Bloomsday

Jeffrey’s concise re-cap of the 2011 Bloomsday Run in Spokane, WA.

The Bloomsday Run in Spokane, WA was my third straight weekend racing on the roads and my first stop on the ultra-competitive Professional Road Racing Organization (PRRO) Circuit. While the race can boast to have one of the deepest professional fields in the World each year, the Bloomsday 12K–now in its 35th running– has also evolved into one of the largest timed road races in the country with over 50,000 participants.  Given Bloomsday’s level of competition, history and prolific status in the national running community, it’s easy to recognize that an event of this magnitude cannot be missed.

Aside from the challenges of competing against top international and American athletes, the undulating profile of this 7.46 mile course presents an increased level of difficulty. The flat start and early downhill ramp in the second mile sends overzealous competitors rushing headlong down Riverside Avenue. The series of sobering climbs that follow on Government Way quickly introduce the headstrong to preliminary fatigue. After the 4th mile, the grave reality of Doomsday Hill becomes imminent. Recognized as one of the most daunting climbs in road racing, Doomsday Hill is nearly three-quarters of a mile of a leg-numbing 6.5% climb. After 145 vertical feet, there is still 2 1/2 miles of race remaining. The elevation map closely resembles  an EKG:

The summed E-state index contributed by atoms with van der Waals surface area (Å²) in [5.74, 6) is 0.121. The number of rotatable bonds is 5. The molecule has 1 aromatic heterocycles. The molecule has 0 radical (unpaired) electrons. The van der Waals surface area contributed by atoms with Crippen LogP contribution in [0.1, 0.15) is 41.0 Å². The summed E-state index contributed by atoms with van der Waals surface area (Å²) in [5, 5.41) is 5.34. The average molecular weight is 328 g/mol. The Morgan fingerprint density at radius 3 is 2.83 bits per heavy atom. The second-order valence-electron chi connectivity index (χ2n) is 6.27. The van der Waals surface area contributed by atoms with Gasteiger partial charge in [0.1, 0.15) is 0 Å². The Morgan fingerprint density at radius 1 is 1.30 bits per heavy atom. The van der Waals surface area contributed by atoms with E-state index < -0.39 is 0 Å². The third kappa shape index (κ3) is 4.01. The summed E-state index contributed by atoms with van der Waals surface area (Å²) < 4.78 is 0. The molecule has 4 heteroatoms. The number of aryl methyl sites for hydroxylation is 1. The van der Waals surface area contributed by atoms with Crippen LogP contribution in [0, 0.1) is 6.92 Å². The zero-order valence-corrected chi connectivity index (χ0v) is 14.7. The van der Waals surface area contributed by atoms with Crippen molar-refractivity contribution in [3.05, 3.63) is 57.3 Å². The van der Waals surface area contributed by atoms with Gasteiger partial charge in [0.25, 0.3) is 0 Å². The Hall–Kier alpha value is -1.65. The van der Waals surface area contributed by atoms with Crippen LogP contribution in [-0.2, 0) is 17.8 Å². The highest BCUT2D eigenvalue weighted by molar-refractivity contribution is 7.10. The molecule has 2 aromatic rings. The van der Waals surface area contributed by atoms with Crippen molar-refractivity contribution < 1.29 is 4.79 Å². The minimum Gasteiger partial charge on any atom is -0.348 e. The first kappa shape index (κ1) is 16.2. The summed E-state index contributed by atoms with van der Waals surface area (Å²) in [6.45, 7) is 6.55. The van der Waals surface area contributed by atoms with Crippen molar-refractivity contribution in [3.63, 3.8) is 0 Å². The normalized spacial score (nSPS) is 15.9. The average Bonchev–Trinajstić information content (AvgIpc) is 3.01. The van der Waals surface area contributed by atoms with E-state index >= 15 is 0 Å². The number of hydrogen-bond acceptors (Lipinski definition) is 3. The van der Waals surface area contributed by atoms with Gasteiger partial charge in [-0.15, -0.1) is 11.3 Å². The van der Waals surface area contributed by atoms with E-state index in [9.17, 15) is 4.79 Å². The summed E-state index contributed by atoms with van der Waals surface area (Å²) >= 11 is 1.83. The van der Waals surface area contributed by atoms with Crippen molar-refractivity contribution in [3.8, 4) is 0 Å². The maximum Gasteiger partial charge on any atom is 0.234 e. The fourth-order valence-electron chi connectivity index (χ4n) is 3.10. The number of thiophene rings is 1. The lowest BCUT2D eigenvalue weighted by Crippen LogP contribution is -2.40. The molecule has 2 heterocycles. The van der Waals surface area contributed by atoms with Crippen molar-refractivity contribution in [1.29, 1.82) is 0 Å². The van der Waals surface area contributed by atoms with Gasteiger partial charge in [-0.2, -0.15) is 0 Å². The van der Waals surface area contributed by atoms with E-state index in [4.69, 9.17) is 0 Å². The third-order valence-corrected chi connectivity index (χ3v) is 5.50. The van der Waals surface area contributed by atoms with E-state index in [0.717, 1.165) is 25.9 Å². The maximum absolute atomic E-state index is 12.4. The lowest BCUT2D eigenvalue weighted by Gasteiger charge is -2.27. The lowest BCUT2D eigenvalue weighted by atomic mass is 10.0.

This was my third consecutive year racing in Spokane, and I used my veteran instincts to remain conservative for the first few miles. The brisk morning called for gloves and my CEP Compression Socks to keep me running smooth. I stalked the lead pack as we descended towards Latah Creek, favoring gravity over my glycogen stores. I ran even with a few fellow Yanks, Mbarak Hussein and the aforementioned Christian Hesch. During the rolling climbs that followed, I pulled away from this group and comfortably used the inclines to push forward. By 3 miles the lead pack was becoming fragmented.

I continued to bridge the gap from myself to other athletes. Robert Letting of Kenya quickly floated backwards. For a short period, I worked with Justin Young on a flat stretch near Spokane Falls Community College to catch up to Mike Reneau (a friend and former teammate from Michigan) and Joe Gray. We crossed the T.J. Meenach Bridge as an American trio, primed for Doomsday Hill. I recalled my practice runs up Snow Bowl Road and in Jerome as I climbed, and keyed off of Joe’s Mountain Running prowess. I crested Pettit Drive feeling strong, hitting the watch at 5 miles (a 4:48 split).